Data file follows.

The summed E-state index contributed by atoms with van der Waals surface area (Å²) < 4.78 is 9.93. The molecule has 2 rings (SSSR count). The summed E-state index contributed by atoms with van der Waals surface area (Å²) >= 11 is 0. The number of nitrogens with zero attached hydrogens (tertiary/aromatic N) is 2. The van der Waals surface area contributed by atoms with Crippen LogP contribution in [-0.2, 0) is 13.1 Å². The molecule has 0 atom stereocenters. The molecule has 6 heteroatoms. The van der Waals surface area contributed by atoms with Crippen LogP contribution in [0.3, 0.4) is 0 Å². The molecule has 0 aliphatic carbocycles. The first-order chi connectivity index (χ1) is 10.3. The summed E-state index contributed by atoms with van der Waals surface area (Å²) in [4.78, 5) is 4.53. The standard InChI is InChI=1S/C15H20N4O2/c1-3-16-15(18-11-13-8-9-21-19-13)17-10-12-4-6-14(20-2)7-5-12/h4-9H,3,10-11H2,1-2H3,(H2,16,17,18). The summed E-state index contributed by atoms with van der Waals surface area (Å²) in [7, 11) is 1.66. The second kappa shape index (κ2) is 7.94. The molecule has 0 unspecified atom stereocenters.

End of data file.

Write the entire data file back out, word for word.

The summed E-state index contributed by atoms with van der Waals surface area (Å²) < 4.78 is 9.93. The molecule has 2 rings (SSSR count). The summed E-state index contributed by atoms with van der Waals surface area (Å²) >= 11 is 0. The number of nitrogens with zero attached hydrogens (tertiary/aromatic N) is 2. The van der Waals surface area contributed by atoms with Crippen LogP contribution in [-0.2, 0) is 13.1 Å². The molecule has 0 atom stereocenters. The molecule has 6 heteroatoms. The van der Waals surface area contributed by atoms with Crippen LogP contribution in [0.3, 0.4) is 0 Å². The molecule has 0 aliphatic carbocycles. The first-order chi connectivity index (χ1) is 10.3. The summed E-state index contributed by atoms with van der Waals surface area (Å²) in [4.78, 5) is 4.53. The standard InChI is InChI=1S/C15H20N4O2/c1-3-16-15(18-11-13-8-9-21-19-13)17-10-12-4-6-14(20-2)7-5-12/h4-9H,3,10-11H2,1-2H3,(H2,16,17,18). The summed E-state index contributed by atoms with van der Waals surface area (Å²) in [7, 11) is 1.66. The second kappa shape index (κ2) is 7.94. The molecule has 0 unspecified atom stereocenters.